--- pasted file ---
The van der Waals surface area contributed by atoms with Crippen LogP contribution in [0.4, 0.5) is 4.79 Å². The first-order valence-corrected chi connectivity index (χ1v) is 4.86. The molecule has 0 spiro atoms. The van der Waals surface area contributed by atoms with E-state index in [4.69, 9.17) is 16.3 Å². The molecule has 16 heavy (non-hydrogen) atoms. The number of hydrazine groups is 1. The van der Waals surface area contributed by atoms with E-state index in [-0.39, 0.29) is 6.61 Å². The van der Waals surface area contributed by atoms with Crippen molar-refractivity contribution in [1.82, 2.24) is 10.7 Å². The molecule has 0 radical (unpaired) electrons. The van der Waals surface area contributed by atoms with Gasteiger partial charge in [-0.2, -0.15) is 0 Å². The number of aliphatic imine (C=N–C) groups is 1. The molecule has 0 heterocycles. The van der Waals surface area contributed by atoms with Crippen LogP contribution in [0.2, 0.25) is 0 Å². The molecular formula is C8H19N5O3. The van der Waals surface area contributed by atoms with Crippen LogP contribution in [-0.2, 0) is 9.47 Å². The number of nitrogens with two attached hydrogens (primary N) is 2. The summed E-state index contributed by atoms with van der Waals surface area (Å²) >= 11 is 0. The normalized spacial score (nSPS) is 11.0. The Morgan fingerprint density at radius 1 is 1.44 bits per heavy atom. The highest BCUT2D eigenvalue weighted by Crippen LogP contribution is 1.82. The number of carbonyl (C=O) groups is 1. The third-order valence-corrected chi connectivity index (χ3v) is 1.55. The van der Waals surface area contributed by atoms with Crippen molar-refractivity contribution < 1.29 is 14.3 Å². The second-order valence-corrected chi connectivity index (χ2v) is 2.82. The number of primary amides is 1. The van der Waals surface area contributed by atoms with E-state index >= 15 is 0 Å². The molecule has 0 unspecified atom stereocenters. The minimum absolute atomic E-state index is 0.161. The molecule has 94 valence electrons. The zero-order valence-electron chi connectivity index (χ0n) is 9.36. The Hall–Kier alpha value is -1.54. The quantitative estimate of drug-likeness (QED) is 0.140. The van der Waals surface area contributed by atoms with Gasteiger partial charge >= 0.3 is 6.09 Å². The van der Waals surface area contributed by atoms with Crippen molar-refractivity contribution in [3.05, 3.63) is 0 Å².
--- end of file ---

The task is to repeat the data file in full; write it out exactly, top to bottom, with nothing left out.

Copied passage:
The van der Waals surface area contributed by atoms with Crippen LogP contribution in [0.4, 0.5) is 4.79 Å². The first-order valence-corrected chi connectivity index (χ1v) is 4.86. The molecule has 0 spiro atoms. The van der Waals surface area contributed by atoms with E-state index in [4.69, 9.17) is 16.3 Å². The molecule has 16 heavy (non-hydrogen) atoms. The number of hydrazine groups is 1. The van der Waals surface area contributed by atoms with E-state index in [-0.39, 0.29) is 6.61 Å². The van der Waals surface area contributed by atoms with Crippen molar-refractivity contribution in [1.82, 2.24) is 10.7 Å². The molecule has 0 radical (unpaired) electrons. The van der Waals surface area contributed by atoms with Gasteiger partial charge in [-0.2, -0.15) is 0 Å². The number of aliphatic imine (C=N–C) groups is 1. The molecule has 0 heterocycles. The van der Waals surface area contributed by atoms with Crippen LogP contribution in [0.2, 0.25) is 0 Å². The molecular formula is C8H19N5O3. The van der Waals surface area contributed by atoms with Crippen LogP contribution in [-0.2, 0) is 9.47 Å². The number of nitrogens with two attached hydrogens (primary N) is 2. The summed E-state index contributed by atoms with van der Waals surface area (Å²) >= 11 is 0. The normalized spacial score (nSPS) is 11.0. The Morgan fingerprint density at radius 1 is 1.44 bits per heavy atom. The highest BCUT2D eigenvalue weighted by Crippen LogP contribution is 1.82. The number of carbonyl (C=O) groups is 1. The third-order valence-corrected chi connectivity index (χ3v) is 1.55. The van der Waals surface area contributed by atoms with Crippen molar-refractivity contribution < 1.29 is 14.3 Å². The second-order valence-corrected chi connectivity index (χ2v) is 2.82. The number of primary amides is 1. The van der Waals surface area contributed by atoms with E-state index >= 15 is 0 Å². The molecule has 0 unspecified atom stereocenters. The minimum absolute atomic E-state index is 0.161. The molecule has 94 valence electrons. The zero-order valence-electron chi connectivity index (χ0n) is 9.36. The Hall–Kier alpha value is -1.54. The quantitative estimate of drug-likeness (QED) is 0.140. The van der Waals surface area contributed by atoms with Gasteiger partial charge >= 0.3 is 6.09 Å². The van der Waals surface area contributed by atoms with Crippen molar-refractivity contribution in [3.05, 3.63) is 0 Å².